Wes does initially because the problems started when Dennis was a child. However, Dennis as an adult has the ability not to engage or to make the problems continue, which he sometimes does, knowing that Wes is battling some pretty heavy burdens at this time.


Posted Jan. 14, 2016 Go to Top | Go to bottom | link | alert
peggya

Join Date: 06/03/15

Posts: 11

RE: Both Dennis and Wesley bear responsibility for the difficult nature of their relationship—but is it shared equally between them?

Working as a family therapist for many years, I feel it is always up to the parents to initiate the conversation first. Nonetheless, if resolution and forgiveness is ever to come to a resolution, both the adults and grown children have to authentically be present and take a meaningful part in the process.


Posted Jan. 14, 2016 Go to Top | Go to bottom | link | alert
lynnw

Join Date: 09/01/11

Posts: 124

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RE: Both Dennis and Wesley bear responsibility for the difficult nature of their relationship—but is it shared equally between them?

Wes seems to realize that he could have handled situations in a more empathetic manner, but after the riot it was just too difficult. Dennis remembers what happened with the memories of a teenager. They both are aware of their difficulties, but neither one can totally overcome them. Perhaps with time they can heal.


Posted Jan. 17, 2016 Go to Top | Go to bottom | link | alert
Mary J

Join Date: 04/26/15

Posts: 37

RE: Both Dennis and Wesley bear responsibility for the difficult nature of their relationship—but is it shared equally between them?

Neither of Dennis' parents who raised him (Claire or Wesley, the stepfather) were able to communicate very well with Dennis about his parentage. Dennis had grown up with many unanswered questions about his father, and the answers were not dealt with very well. There seemed to be such a deficit of communication and especially expressions of love in that family. It is no wonder their relationship became more and more difficult. However, it is never too late for reconciliation and as an adult, Dennis became equally responsible.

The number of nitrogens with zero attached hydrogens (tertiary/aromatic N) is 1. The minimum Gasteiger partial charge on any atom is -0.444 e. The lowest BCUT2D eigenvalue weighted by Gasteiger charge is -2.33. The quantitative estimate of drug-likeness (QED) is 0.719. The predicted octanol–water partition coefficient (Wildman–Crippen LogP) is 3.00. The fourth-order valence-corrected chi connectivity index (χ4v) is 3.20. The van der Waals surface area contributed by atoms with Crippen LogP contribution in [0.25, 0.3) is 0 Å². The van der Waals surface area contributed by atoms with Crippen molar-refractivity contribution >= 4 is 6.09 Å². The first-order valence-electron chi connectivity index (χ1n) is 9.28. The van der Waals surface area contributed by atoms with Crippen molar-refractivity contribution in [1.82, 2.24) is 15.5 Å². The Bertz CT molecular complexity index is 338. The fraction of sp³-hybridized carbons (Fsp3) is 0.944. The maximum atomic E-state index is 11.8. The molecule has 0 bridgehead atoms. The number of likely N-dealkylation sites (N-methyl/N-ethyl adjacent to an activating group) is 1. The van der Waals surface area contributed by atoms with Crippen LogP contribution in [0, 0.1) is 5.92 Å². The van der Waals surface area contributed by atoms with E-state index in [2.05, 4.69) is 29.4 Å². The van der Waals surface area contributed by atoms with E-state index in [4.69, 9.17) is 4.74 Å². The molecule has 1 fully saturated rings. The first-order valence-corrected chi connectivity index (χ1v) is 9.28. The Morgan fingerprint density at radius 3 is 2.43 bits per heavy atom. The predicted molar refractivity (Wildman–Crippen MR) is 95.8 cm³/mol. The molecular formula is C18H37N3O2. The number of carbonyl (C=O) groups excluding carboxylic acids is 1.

Posted Feb. 01, 2016 Go to Top | Go to bottom | link | alert
scottishrose

Join Date: 07/24/11

Posts: 38

RE: Both Dennis and Wesley bear responsibility for the difficult nature of their relationship—but is it shared equally between them?

It is a hard question to answer because we are never really told what created the incident with the gun and why Wes and Claire leave Black River. We are also not told how Dennis lives in the couple of years until he becomes an adult. It is mentioned that Wes sends him money, but nothing else about how he survives. I do find it interesting that Claire had asked Dennis to try with Wes if he came to him. And Dennis did seem to make a certain amount of effort, but it was not until Wes was willing to let go of the past that there seemed to be some hope for a real relationship between the two of them.


Posted Feb. 05, 2016 Go to Top | Go to bottom | link | alert
JLPen77

Join Date: 02/05/16

Posts: 130

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RE: Both Dennis and Wesley bear responsibility for the difficult nature of their relationship—but is it shared equally between them?

When we meet them, they are both adults, so they both share the responsibility. Obviously, that was different when Dennis was younger, and so Wes brings to their new, adult relationship a greater sense of guilt for not being a 'good enough parent,' which is pretty hard to be anyway, let alone as a step-parent... especially where the child has unresolved anger toward the actual, missing parent. (I know this from my own direct experience.)

To his credit, Dennis realizes this, I think. He does seem to make an effort, even though it is misplaced at times (such as trying to joke about the night he threatened Wes with the gun, an indirect way of trying to test the waters and see if they can get past that, which shows us that Dennis too feels guilt).

It seemed to me they each needed to get past their own self-blame, and they each needed to mentor Scott as a way of proving they were good men, so Scott's suicide was a blow. We end with a sense that this additional shared loss, and Wes's choice to live in hope, will bring them closer in the future.

Scottishrose, I thought that during those years after Wes and Claire left Dennis, it was indicated that Farmer and his (late) wife Madeleine, Claire's sister -- Dennis's aunt and uncle -- were "in loco parentis" even though Dennis had the house to himself. Unusual, but they lived next door to one another (Wes could see the house through Farmer's window when he stayed there). And Dennis certainly seemed to be a capable, hands-on kind of guy. Taking charge of himself in this way was perhaps exactly what he needed to do to learn responsibility for his actions towards others.